Thursday, 07 May 2015 15:03

A Bride in Name Only

Written by  Sam Whatley
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In April, 1956 C. S. Lewis of England married Joy Davidman of the United States in a civil ceremony. But she became a bride in name only. And even that was a secret. Her British visa had expired and she was facing deportation to America with her two young sons, knowing that her violent, alcoholic, ex-husband would be waiting for them. She needed desperately to find another place to live and decided to become a British citizen.

C. S. Lewis, the eminent Christian theologian, medieval scholar, and author of many books, sympathized with the plight of this woman and her children. He had met her through her letters years before. She had read and admired several of his books, especially The Lion, the Witch, and the Wardrobe. She, too, was a writer and editor. So when she arrived at his doorstep in 1952, he was pleased to meet someone who shared many of his interests. Joy was witty and intelligent. She was married then, but her marriage was in shambles. As time went by, she returned to the United States, was divorced, and came back to England in 1956.


What Joy proposed to Lewis was a secret marriage. As a confirmed bachelor, he did not look at this as romance, but a way to protect this lady and her children. After all, no one would have to know. They would continue to live in separate houses and maintain their separate lives. He would continue teaching literature at Cambridge University and live with his brother, as he had for years. At least, that’s the way it started out.


But a few months after the secret civil wedding, Joy was stricken with bone cancer. She was in constant pain and needed care around the clock. C. S. Lewis moved the three of them into his house. The university professor spent many hours with Joy, taking her to the doctor and hospital. During these months Lewis discovered something. He had fallen in love with his wife.


When it seemed she would surely die, he proposed a Christian wedding. They said their vows in December, 1956 at the side of her hospital bed.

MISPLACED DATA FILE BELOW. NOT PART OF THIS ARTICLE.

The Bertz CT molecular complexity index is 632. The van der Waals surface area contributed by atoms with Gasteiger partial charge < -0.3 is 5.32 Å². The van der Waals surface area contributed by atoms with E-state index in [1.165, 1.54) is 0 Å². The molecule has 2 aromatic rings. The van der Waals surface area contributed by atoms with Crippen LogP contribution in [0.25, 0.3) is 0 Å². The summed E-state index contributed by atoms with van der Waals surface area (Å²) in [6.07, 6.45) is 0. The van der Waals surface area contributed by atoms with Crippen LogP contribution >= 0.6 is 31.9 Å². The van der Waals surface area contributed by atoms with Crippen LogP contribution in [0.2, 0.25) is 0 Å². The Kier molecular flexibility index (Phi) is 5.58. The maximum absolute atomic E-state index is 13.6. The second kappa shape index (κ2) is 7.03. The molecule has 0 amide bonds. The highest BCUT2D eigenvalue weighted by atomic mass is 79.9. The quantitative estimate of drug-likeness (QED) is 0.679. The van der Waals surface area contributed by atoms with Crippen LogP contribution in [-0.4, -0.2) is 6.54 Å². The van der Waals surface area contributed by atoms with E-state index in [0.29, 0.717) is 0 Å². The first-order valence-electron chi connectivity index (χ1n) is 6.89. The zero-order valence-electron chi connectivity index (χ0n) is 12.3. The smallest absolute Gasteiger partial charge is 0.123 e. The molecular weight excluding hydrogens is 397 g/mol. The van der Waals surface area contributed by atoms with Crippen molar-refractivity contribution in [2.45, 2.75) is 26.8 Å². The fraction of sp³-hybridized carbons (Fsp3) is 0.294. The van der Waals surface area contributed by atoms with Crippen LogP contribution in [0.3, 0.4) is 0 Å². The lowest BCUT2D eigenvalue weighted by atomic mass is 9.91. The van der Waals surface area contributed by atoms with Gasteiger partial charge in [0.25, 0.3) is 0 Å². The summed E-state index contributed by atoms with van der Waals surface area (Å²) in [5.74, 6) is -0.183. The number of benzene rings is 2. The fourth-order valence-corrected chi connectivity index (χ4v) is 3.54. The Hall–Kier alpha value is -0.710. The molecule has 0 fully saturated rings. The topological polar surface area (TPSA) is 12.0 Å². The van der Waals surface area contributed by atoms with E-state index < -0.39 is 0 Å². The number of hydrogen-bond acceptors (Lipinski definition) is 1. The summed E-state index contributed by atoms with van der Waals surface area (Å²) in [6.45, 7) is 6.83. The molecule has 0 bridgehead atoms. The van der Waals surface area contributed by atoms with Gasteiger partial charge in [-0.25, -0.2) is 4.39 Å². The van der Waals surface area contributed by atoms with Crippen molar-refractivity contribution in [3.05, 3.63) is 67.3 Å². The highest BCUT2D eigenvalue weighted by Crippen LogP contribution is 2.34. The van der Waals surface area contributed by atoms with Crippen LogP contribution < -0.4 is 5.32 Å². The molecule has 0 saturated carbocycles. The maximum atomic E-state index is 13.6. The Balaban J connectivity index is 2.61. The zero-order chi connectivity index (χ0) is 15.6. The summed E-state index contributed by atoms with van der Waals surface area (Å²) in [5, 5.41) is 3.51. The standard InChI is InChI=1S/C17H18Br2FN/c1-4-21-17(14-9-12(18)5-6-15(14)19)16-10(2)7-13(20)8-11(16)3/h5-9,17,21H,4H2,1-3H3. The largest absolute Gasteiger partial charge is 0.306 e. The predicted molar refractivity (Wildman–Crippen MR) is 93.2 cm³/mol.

Then Joy’s cancer went into remission and for three years the happy couple enjoyed being together. They traveled a lot and wanted everyone to know they were married. But the cancer came back. Joy Davidman Lewis passed away in 1960 and C. S. Lewis died three years later.


This story of two weddings reminds me of the two-fold experience of many Christians. The Bible calls Christian believers the bride of Christ.  John the Apostle quotes the multitudes of heaven in Revelation 19:7 as saying: For the wedding of the Lamb has come, and his bride has made herself ready. Fine linen, bright and clean, was given her to wear. (Fine linen stands for the righteous acts of saints.)


And Jesus says in Matthew 22:2: The kingdom of heaven is like a king who prepared a wedding banquet for his son.


This symbolism of bride and groom referring to God (or Christ) and His people is implied throughout the Old and New Testaments. Which brings me to this two-stage experience in the Christian life.


Many of us, perhaps most of us, come to Christ early in life without giving much thought to the effect that decision will have on our lives. Maybe we went to a church because our mother or grandmother went there. Maybe we were baptized. But at some point we have to decide for ourselves if we really believe that Jesus is the Son of God. Do we really believe He died for our sins, rose from the dead, and ascended to heaven? Can we accept his forgiveness and surrender our lives to Him?


Once we say, “Yes!” and realize the power of God’s love, everything changes. We are no longer the secret bride who doesn’t want anyone to know she is married. Now we want everyone to know we belong to the Lord. We want to celebrate, not only who He is, but also who we are in Him.  If you are sharing your life with the King, tell others about it. They need Him too.






Last modified on Thursday, 07 May 2015 15:12
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